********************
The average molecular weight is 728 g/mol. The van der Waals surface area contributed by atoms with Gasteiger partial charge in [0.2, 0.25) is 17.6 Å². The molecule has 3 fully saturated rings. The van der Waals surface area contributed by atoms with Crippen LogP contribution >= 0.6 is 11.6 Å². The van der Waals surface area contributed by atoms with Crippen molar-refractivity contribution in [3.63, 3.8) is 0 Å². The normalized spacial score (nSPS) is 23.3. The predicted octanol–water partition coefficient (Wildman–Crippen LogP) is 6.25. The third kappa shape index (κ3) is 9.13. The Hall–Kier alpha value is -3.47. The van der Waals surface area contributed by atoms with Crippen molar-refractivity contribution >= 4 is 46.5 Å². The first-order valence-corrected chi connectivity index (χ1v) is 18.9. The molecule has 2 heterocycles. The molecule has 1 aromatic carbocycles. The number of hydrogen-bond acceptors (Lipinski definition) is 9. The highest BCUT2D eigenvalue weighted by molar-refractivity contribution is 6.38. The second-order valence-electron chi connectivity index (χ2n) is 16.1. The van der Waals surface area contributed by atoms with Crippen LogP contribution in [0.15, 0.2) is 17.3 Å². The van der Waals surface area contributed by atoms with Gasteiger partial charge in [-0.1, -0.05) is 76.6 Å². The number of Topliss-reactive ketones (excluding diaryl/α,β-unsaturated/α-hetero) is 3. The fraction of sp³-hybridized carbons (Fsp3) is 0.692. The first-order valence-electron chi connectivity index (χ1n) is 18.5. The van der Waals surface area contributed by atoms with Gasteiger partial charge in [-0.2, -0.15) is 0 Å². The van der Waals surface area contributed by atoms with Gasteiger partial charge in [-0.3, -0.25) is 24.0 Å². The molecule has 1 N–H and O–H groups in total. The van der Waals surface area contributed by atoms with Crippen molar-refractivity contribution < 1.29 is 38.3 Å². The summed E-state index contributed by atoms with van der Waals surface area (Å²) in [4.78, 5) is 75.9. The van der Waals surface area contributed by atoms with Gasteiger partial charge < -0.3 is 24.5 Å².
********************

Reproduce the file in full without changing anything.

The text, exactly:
The average molecular weight is 728 g/mol. The van der Waals surface area contributed by atoms with Gasteiger partial charge in [0.2, 0.25) is 17.6 Å². The molecule has 3 fully saturated rings. The van der Waals surface area contributed by atoms with Crippen LogP contribution >= 0.6 is 11.6 Å². The van der Waals surface area contributed by atoms with Crippen molar-refractivity contribution in [3.63, 3.8) is 0 Å². The normalized spacial score (nSPS) is 23.3. The predicted octanol–water partition coefficient (Wildman–Crippen LogP) is 6.25. The third kappa shape index (κ3) is 9.13. The Hall–Kier alpha value is -3.47. The van der Waals surface area contributed by atoms with Crippen molar-refractivity contribution >= 4 is 46.5 Å². The first-order valence-corrected chi connectivity index (χ1v) is 18.9. The molecule has 2 heterocycles. The molecule has 1 aromatic carbocycles. The number of hydrogen-bond acceptors (Lipinski definition) is 9. The highest BCUT2D eigenvalue weighted by molar-refractivity contribution is 6.38. The second-order valence-electron chi connectivity index (χ2n) is 16.1. The van der Waals surface area contributed by atoms with Crippen LogP contribution in [0.15, 0.2) is 17.3 Å². The van der Waals surface area contributed by atoms with Gasteiger partial charge in [-0.1, -0.05) is 76.6 Å². The number of Topliss-reactive ketones (excluding diaryl/α,β-unsaturated/α-hetero) is 3. The fraction of sp³-hybridized carbons (Fsp3) is 0.692. The first-order valence-electron chi connectivity index (χ1n) is 18.5. The van der Waals surface area contributed by atoms with Gasteiger partial charge in [-0.2, -0.15) is 0 Å². The van der Waals surface area contributed by atoms with Gasteiger partial charge in [-0.3, -0.25) is 24.0 Å². The molecule has 1 N–H and O–H groups in total. The van der Waals surface area contributed by atoms with Crippen molar-refractivity contribution < 1.29 is 38.3 Å². The summed E-state index contributed by atoms with van der Waals surface area (Å²) in [4.78, 5) is 75.9. The van der Waals surface area contributed by atoms with Gasteiger partial charge < -0.3 is 24.5 Å².